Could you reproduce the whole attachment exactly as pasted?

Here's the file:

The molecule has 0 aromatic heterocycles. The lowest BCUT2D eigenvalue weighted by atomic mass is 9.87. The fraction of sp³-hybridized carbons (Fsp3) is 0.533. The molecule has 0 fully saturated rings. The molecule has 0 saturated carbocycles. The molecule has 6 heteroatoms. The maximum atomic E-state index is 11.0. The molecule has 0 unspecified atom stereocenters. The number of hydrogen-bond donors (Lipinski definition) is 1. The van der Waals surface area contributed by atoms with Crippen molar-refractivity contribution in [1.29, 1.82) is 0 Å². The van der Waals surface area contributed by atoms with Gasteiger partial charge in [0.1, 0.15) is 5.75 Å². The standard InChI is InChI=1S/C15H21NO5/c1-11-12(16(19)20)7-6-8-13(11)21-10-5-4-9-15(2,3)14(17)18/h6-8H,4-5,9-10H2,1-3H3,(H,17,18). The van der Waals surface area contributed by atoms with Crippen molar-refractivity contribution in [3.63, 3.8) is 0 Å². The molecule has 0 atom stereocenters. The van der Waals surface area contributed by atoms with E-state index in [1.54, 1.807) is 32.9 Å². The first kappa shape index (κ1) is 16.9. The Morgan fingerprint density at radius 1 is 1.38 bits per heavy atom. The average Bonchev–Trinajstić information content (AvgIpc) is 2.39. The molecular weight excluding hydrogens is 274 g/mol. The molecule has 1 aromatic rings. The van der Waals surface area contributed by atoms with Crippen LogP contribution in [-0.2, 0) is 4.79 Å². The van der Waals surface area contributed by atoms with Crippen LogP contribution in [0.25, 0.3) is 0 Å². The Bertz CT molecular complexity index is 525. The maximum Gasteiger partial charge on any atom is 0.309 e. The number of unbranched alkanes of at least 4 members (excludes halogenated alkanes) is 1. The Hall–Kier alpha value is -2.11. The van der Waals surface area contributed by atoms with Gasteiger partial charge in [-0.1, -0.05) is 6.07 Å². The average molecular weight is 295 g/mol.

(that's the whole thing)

The molecule has 0 aromatic heterocycles. The lowest BCUT2D eigenvalue weighted by atomic mass is 9.87. The fraction of sp³-hybridized carbons (Fsp3) is 0.533. The molecule has 0 fully saturated rings. The molecule has 0 saturated carbocycles. The molecule has 6 heteroatoms. The maximum atomic E-state index is 11.0. The molecule has 0 unspecified atom stereocenters. The number of hydrogen-bond donors (Lipinski definition) is 1. The van der Waals surface area contributed by atoms with Crippen molar-refractivity contribution in [1.29, 1.82) is 0 Å². The van der Waals surface area contributed by atoms with Gasteiger partial charge in [0.1, 0.15) is 5.75 Å². The standard InChI is InChI=1S/C15H21NO5/c1-11-12(16(19)20)7-6-8-13(11)21-10-5-4-9-15(2,3)14(17)18/h6-8H,4-5,9-10H2,1-3H3,(H,17,18). The van der Waals surface area contributed by atoms with Crippen molar-refractivity contribution in [3.63, 3.8) is 0 Å². The molecule has 0 atom stereocenters. The van der Waals surface area contributed by atoms with E-state index in [1.54, 1.807) is 32.9 Å². The first kappa shape index (κ1) is 16.9. The Morgan fingerprint density at radius 1 is 1.38 bits per heavy atom. The average Bonchev–Trinajstić information content (AvgIpc) is 2.39. The molecular weight excluding hydrogens is 274 g/mol. The molecule has 1 aromatic rings. The van der Waals surface area contributed by atoms with Crippen LogP contribution in [-0.2, 0) is 4.79 Å². The van der Waals surface area contributed by atoms with Crippen LogP contribution in [0.25, 0.3) is 0 Å². The Bertz CT molecular complexity index is 525. The maximum Gasteiger partial charge on any atom is 0.309 e. The number of unbranched alkanes of at least 4 members (excludes halogenated alkanes) is 1. The Hall–Kier alpha value is -2.11. The van der Waals surface area contributed by atoms with Gasteiger partial charge in [-0.1, -0.05) is 6.07 Å². The average molecular weight is 295 g/mol.